I’d heard good buzz about the VT30’s ability to deliver deep blacks; some had even invoked the Kuro word. (See our review of LG’s 50PZ950 for some background on that legend.) And while the Panasonic’s black-level performance didn’t exactly rival my— admittedly dimming — memory of Pioneer’s late, lamented plasma TVs, I was nonetheless impressed. To put things in technical perspective, the VT30’s black level measured 0.006 ftL. That’s about as black as black gets when it comes to current plasma TVs.
How did this translate during movies? Very nicely. During Source Code on Blu-ray, in the recurring scenes where Colter (Jake Gyllenhaal) interacts with Goodwin (Vera Farmiga), shadows in the claustrophobic capsule he’s strapped into displayed a good sense of depth, and plenty of detail was visible on the surrounding walls and control panels. Black letterbox bars on the wide aspect ratio films I watched also blended seamlessly with the edges of the set’s surface, which helped them disappear. The only real gripe I had was that contrast looked a bit too hot in this scene and others — partly the result of my pushing that adjustment beyond the THX mode’s default settings to give the picture sufficient punch.
Colors were pretty much dead-on. During another scene from Source Code (also recurring — watch the movie to find out why) where Colter, now in the guise of Sean, wakes up on a train and talks with Christina (Michelle Monaghan), the Panasonic reproduced the slightly enhanced skin tones without pushing them toward the too-warm side. The red of the train seat cushions, and the green hues of the passing landscape seen from the windows, also looked balanced as opposed to overly rich. And when Christina reached into her purse to retrieve a ringing cell phone, the logo on the Dunkin’ Donuts bag she was holding revealed those unmistakable orange and magenta hues.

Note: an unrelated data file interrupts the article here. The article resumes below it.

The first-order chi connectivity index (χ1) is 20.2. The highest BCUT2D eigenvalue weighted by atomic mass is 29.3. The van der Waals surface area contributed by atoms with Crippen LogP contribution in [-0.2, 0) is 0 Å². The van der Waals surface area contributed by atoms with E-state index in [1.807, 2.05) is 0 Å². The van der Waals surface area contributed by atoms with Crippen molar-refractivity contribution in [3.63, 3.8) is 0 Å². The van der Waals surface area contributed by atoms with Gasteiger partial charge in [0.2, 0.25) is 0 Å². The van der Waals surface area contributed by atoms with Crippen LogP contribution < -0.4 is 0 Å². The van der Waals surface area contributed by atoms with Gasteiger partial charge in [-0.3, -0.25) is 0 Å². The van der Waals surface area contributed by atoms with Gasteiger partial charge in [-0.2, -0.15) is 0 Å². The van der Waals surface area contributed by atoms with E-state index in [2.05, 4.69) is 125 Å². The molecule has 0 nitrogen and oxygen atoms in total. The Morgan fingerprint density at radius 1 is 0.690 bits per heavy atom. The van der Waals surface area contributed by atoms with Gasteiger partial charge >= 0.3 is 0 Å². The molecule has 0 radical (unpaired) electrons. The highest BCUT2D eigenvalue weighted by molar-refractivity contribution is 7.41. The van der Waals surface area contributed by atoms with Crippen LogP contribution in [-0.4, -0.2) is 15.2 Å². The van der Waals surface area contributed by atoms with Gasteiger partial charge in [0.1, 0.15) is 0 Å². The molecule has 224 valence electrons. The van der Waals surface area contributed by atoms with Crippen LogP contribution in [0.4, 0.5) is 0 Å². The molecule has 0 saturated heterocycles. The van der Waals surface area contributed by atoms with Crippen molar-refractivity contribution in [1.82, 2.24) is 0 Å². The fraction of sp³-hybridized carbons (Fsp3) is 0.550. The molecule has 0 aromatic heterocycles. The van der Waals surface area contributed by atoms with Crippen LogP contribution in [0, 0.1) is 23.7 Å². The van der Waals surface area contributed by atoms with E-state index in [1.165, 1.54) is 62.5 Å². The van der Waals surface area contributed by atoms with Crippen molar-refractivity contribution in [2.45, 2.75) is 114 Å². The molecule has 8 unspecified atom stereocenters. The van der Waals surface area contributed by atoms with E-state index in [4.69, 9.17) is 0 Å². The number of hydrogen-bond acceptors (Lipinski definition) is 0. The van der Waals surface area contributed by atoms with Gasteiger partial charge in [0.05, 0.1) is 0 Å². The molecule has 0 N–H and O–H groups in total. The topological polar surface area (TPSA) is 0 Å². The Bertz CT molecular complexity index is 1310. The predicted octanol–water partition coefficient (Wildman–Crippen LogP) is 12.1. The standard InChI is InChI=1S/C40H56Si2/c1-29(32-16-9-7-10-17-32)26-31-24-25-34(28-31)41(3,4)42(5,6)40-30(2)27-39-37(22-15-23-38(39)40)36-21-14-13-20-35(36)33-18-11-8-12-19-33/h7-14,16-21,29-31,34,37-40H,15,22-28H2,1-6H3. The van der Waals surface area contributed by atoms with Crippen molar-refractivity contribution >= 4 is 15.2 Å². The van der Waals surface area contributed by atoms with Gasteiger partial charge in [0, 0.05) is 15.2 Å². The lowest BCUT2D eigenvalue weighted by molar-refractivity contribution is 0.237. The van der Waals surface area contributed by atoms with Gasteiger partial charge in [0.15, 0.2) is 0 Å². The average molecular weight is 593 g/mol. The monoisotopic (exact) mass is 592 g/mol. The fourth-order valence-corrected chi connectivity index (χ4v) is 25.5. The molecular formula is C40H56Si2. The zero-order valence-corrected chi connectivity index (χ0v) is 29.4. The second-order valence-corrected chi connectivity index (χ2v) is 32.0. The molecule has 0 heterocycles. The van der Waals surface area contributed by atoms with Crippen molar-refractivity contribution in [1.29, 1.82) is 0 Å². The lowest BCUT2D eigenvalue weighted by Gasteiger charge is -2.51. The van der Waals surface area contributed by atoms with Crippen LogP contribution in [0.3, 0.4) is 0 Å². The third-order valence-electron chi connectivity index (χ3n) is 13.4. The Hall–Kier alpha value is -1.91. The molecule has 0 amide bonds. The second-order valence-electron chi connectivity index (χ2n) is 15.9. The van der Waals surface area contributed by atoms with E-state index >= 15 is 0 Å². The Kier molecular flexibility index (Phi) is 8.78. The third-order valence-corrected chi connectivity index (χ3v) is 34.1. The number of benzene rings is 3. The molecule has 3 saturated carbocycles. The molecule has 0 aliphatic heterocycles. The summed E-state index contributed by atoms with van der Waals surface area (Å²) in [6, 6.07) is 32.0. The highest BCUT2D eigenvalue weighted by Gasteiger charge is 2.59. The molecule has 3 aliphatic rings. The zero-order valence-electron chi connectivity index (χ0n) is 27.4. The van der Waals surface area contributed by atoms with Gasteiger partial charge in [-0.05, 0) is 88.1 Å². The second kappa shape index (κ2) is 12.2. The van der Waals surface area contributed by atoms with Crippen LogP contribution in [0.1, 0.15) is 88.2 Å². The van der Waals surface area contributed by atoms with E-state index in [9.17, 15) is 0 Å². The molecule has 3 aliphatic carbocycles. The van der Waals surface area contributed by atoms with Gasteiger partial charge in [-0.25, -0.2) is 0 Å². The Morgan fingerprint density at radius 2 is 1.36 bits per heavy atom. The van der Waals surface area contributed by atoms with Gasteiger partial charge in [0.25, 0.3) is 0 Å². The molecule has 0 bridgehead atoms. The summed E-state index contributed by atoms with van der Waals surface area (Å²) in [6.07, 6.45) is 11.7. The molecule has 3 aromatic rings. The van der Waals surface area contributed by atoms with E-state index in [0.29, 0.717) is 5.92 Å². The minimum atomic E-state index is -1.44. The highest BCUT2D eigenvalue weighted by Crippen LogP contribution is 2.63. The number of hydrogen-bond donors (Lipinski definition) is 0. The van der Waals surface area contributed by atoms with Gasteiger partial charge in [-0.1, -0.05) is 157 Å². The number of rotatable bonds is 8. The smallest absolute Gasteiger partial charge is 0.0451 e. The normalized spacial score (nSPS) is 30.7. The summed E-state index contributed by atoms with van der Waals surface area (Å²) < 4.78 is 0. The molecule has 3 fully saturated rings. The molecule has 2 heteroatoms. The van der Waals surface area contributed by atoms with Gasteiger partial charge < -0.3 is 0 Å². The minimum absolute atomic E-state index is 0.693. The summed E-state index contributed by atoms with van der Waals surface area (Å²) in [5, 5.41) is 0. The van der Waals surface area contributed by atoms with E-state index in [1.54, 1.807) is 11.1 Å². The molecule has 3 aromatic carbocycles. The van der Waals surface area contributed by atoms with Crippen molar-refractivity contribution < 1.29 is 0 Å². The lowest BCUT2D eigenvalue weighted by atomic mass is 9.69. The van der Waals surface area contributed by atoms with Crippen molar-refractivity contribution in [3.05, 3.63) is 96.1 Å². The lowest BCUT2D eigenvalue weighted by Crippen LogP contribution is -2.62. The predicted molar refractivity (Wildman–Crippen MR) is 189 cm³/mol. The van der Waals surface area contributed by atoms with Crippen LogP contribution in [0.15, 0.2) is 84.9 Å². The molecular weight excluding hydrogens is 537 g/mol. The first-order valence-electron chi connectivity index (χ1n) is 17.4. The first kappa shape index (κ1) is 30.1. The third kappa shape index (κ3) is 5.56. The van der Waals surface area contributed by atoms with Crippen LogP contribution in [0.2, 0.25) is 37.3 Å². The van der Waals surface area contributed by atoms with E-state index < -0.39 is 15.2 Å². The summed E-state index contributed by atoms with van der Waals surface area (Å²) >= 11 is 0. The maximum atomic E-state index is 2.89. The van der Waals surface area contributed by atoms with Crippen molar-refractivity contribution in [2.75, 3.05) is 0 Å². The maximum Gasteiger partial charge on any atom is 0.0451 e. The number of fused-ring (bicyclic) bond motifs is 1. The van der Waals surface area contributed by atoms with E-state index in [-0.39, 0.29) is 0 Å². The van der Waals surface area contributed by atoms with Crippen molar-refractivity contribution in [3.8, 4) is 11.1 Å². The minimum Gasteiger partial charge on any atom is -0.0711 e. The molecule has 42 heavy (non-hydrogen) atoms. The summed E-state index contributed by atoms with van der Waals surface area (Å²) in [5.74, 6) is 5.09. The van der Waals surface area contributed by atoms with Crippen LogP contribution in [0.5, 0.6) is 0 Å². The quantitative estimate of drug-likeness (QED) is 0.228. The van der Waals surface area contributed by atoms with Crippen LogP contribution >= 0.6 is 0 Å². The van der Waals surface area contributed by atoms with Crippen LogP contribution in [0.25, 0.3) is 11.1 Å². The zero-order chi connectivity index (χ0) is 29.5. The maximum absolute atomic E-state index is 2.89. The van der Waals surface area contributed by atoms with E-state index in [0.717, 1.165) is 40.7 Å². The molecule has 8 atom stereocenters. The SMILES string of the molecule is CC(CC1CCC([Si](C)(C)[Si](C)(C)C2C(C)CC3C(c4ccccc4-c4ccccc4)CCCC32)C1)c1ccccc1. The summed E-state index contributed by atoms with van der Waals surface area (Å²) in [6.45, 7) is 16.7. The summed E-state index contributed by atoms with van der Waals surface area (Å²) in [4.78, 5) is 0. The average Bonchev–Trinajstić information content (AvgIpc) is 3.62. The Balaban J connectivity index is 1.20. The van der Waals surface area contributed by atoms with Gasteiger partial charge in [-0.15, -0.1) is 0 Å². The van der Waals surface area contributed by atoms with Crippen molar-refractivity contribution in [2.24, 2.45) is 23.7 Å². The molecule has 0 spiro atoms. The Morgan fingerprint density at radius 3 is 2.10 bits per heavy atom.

To check out the set’s 3D performance, I pulled out a Blu-ray 3D disc of Gnomeo & Juliet, a clever retelling of the classic story using garden gnomes and other animated lawn ornaments. A few scenes from this disc really popped in 3D on the Panasonic’s screen. For example, one shot where Gnomeo’s out-of-control lawnmower skids out into the street showed a strong sense of spatial layering between Gnomeo in the foreground, traffic speeding in the mid-ground, and houses/trees in the far distance. Beyond that, pretty much every shot from this film showed a solid sense of 3D space. Crosstalk artifacts, meanwhile, weren’t an issue: The only example of these that I noted was during the opening scenes of Monsters vs. Aliens. I can’t say these were particularly bothersome, though I don’t recall seeing any at all in the Panasonic VT25 model I tested this time last year. Maximum light output in THX 3D mode (measured through the glasses) was around 10 ftL —a typical result.
The VT30’s video processing abilities were above average for the most part. It had trouble dealing with 2:2 pulldown on the test discs I used for evaluation, and was also slow to lock onto a 3:2 cadence. (With 3:2 Pulldown set to Auto instead of On in the setup menu, it wouldn’t lock on at all.) I also saw a few “false contouring” artifacts, which tend to show up as a coarse texture across uniform bands of color. Screen uniformity was perfect over a wide viewing arc — expected since plasma technology typically excels in this area. If you plan to install this set in a bright room, however, beware of its reflective screen: When overhead lamps in my room were switched on, I noted a fairly high level of onscreen glare.
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